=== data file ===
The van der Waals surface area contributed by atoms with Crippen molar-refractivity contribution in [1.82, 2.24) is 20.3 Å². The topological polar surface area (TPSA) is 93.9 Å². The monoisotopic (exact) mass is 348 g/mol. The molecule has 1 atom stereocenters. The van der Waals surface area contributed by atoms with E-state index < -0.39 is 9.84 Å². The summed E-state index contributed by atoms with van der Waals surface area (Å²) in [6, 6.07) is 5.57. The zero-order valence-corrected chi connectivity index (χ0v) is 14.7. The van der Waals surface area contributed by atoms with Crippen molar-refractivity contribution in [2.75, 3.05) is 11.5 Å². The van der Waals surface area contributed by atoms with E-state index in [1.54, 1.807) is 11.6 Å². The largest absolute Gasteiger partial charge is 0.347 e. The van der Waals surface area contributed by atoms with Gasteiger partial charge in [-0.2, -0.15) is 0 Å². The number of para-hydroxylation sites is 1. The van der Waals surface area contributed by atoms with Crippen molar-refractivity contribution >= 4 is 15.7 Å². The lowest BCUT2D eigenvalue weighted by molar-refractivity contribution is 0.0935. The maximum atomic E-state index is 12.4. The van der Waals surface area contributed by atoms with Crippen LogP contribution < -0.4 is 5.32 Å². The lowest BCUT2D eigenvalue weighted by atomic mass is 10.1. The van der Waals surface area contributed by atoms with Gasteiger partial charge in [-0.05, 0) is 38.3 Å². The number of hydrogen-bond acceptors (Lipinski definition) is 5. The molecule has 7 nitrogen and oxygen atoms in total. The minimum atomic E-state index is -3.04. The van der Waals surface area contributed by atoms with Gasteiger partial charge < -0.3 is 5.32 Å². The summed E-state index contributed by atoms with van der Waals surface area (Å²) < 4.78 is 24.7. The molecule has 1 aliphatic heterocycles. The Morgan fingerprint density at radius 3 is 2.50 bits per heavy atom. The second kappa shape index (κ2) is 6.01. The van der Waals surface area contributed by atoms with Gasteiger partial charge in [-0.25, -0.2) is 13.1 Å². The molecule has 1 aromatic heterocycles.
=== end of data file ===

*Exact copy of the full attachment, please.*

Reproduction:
The van der Waals surface area contributed by atoms with Crippen molar-refractivity contribution in [1.82, 2.24) is 20.3 Å². The topological polar surface area (TPSA) is 93.9 Å². The monoisotopic (exact) mass is 348 g/mol. The molecule has 1 atom stereocenters. The van der Waals surface area contributed by atoms with E-state index < -0.39 is 9.84 Å². The summed E-state index contributed by atoms with van der Waals surface area (Å²) in [6, 6.07) is 5.57. The zero-order valence-corrected chi connectivity index (χ0v) is 14.7. The van der Waals surface area contributed by atoms with Crippen molar-refractivity contribution in [2.75, 3.05) is 11.5 Å². The van der Waals surface area contributed by atoms with E-state index in [1.54, 1.807) is 11.6 Å². The largest absolute Gasteiger partial charge is 0.347 e. The van der Waals surface area contributed by atoms with Gasteiger partial charge in [-0.2, -0.15) is 0 Å². The number of para-hydroxylation sites is 1. The van der Waals surface area contributed by atoms with Crippen molar-refractivity contribution >= 4 is 15.7 Å². The lowest BCUT2D eigenvalue weighted by molar-refractivity contribution is 0.0935. The maximum atomic E-state index is 12.4. The van der Waals surface area contributed by atoms with Crippen LogP contribution < -0.4 is 5.32 Å². The lowest BCUT2D eigenvalue weighted by atomic mass is 10.1. The van der Waals surface area contributed by atoms with Gasteiger partial charge in [-0.05, 0) is 38.3 Å². The number of hydrogen-bond acceptors (Lipinski definition) is 5. The molecule has 7 nitrogen and oxygen atoms in total. The minimum atomic E-state index is -3.04. The van der Waals surface area contributed by atoms with Gasteiger partial charge < -0.3 is 5.32 Å². The summed E-state index contributed by atoms with van der Waals surface area (Å²) < 4.78 is 24.7. The molecule has 1 aliphatic heterocycles. The Morgan fingerprint density at radius 3 is 2.50 bits per heavy atom. The second kappa shape index (κ2) is 6.01. The van der Waals surface area contributed by atoms with Gasteiger partial charge in [-0.25, -0.2) is 13.1 Å². The molecule has 1 aromatic heterocycles.